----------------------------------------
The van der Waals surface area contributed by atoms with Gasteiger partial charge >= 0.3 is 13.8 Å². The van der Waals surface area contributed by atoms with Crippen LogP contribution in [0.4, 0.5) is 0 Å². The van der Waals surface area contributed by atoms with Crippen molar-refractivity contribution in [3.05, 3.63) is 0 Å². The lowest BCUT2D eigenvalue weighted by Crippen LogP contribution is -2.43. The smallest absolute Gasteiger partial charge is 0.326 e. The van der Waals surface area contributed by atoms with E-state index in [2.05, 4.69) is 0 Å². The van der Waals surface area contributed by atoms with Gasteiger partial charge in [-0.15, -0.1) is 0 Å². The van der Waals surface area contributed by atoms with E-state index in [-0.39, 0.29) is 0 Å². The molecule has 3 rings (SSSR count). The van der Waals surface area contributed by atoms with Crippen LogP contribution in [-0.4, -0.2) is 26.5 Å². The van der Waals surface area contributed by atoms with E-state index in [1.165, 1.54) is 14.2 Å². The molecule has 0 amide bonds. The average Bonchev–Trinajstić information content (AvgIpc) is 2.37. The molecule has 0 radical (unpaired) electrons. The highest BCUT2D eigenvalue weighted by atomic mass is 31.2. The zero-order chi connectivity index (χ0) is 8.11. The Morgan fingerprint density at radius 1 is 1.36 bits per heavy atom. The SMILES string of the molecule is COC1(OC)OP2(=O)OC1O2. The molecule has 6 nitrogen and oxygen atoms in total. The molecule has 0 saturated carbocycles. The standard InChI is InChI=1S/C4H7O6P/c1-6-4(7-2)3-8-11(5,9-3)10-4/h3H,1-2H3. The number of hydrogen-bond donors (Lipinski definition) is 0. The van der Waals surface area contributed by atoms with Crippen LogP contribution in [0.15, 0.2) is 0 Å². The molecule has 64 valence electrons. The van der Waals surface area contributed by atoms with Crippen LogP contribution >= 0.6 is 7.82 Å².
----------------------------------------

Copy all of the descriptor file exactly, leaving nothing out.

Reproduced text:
The van der Waals surface area contributed by atoms with Gasteiger partial charge >= 0.3 is 13.8 Å². The van der Waals surface area contributed by atoms with Crippen LogP contribution in [0.4, 0.5) is 0 Å². The van der Waals surface area contributed by atoms with Crippen molar-refractivity contribution in [3.05, 3.63) is 0 Å². The lowest BCUT2D eigenvalue weighted by Crippen LogP contribution is -2.43. The smallest absolute Gasteiger partial charge is 0.326 e. The van der Waals surface area contributed by atoms with E-state index in [2.05, 4.69) is 0 Å². The van der Waals surface area contributed by atoms with Gasteiger partial charge in [-0.15, -0.1) is 0 Å². The van der Waals surface area contributed by atoms with E-state index in [-0.39, 0.29) is 0 Å². The molecule has 3 rings (SSSR count). The van der Waals surface area contributed by atoms with Crippen LogP contribution in [-0.4, -0.2) is 26.5 Å². The van der Waals surface area contributed by atoms with E-state index in [1.165, 1.54) is 14.2 Å². The molecule has 0 amide bonds. The average Bonchev–Trinajstić information content (AvgIpc) is 2.37. The molecule has 0 radical (unpaired) electrons. The highest BCUT2D eigenvalue weighted by atomic mass is 31.2. The zero-order chi connectivity index (χ0) is 8.11. The Morgan fingerprint density at radius 1 is 1.36 bits per heavy atom. The SMILES string of the molecule is COC1(OC)OP2(=O)OC1O2. The molecule has 6 nitrogen and oxygen atoms in total. The molecule has 0 saturated carbocycles. The standard InChI is InChI=1S/C4H7O6P/c1-6-4(7-2)3-8-11(5,9-3)10-4/h3H,1-2H3. The number of hydrogen-bond donors (Lipinski definition) is 0. The van der Waals surface area contributed by atoms with Crippen LogP contribution in [0.15, 0.2) is 0 Å². The molecule has 64 valence electrons. The van der Waals surface area contributed by atoms with Crippen LogP contribution >= 0.6 is 7.82 Å².